by Francine Puckly
For years I have been revising and polishing one of my manuscripts in order to get it ready for an agent or editor. It’s been a struggle, a journey sprinkled with pockets of both excitement and disillusionment. I’ve had it critiqued numerous times by my critique group members and various other beta readers. I’ve also paid for 10-page critiques, first page critiques, query critiques, more 10-page critiques and back around again. This past weekend I attended a regional conference and had two more industry professionals weigh in on the manuscript. They were in violent agreement. I continue to miss the mark.
I read over their feedback several times. I had a two-hour “therapy session” with a writing colleague who is familiar with the manuscript. Then just this morning I pulled out two files of notes from past workshops and conferences—one on Beginnings, the other on Character Development. The file on Beginnings was a slap in the face. There, dated four years earlier, was feedback about my opening chapters—almost verbatim to the feedback I received a few days ago. Nothing had changed.
So I either A) hadn’t learned a thing in four years, B) don’t possess the skill to fix it, or C) am locked into what has already been written and can’t break out of the word trap to fix the problems with the novel. I’m going with option C.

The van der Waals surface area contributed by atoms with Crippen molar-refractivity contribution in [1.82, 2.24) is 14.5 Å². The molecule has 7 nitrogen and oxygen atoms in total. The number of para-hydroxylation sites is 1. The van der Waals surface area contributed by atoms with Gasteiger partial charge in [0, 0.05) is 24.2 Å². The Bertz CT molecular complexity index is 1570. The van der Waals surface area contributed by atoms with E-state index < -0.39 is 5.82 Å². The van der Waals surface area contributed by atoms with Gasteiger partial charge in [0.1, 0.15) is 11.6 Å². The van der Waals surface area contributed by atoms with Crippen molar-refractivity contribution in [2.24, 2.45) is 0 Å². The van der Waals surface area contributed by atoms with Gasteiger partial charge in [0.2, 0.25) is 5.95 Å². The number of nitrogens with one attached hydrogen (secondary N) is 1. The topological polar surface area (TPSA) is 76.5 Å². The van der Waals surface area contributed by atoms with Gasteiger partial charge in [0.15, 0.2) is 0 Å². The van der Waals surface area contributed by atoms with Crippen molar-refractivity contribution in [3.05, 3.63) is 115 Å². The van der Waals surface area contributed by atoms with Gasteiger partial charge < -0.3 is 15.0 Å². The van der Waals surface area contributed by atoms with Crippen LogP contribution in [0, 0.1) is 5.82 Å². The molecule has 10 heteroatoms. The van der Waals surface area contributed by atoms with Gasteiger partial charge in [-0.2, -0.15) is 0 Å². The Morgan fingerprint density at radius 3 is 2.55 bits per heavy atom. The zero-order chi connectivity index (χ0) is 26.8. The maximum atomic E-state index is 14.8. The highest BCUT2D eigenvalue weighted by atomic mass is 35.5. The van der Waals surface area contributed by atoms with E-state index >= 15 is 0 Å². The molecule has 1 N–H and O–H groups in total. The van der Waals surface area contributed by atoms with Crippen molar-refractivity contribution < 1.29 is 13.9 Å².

I’m fiddling, not fixing. I’m tweaking, not writing fresh new prose. I’m trying to force stale, overworked characters to fit a pre-determined plot instead of creating fresh, fabulous characters and then sending them (and the reader) on an exciting journey that incorporates character, voice, and setting.
So I’m following Lynda Mullaly Hunt’s lead. I deleted all of the drafts of that manuscript from my hard drive. (Confession: I’m not crazy. Unlike Lynda, I do have them saved to an external drive. But the drive is packed away in the deep recesses of my office closet and not easily accessed.)
How do I feel after deleting five years of work? I’m scared to death! I’ve consumed every piece of chocolate in the house and thought about opening a bottle of wine at 8:30 this morning. (I opted for a decaf earl grey latte…) But I also know deep in my bones that this was the right move. I won't go back to those drafts on the external drive.
I have work to do. An editor I greatly respect suggested a list of novels to study on character and beginnings. I will. I am. I will go back to the drawing board on creating, sketching and really getting to know my characters. And only after I complete those tasks will I sit down and rewrite the story. With renewed vigor. With soulful characters. From scratch.
4/25/2018 03:06:54 pm
Francine your bravery is to be commended. I believe that this can be viewed as the sign of a true professional at work! Congratulations on both your growth and perseverance and on the upcoming story that will leave you nothing but satisfied. Well, that and the chocolate;)
4/25/2018 10:01:56 pm
Wow, Francine--that's so brave! I did something similar (without realizing it) with a picture book manuscript and turned it into a story that got accepted at Cricket. I don't know if I could do it with something longer. Best of luck applying everything you've learned over the past five years (and I bet it's a *lot*!) to your new book!
5/16/2018 01:26:22 pm
I'm in awe, Francine--you're the poster child for dedication and persistence. We all could learn from your experience! Thanks for sharing.
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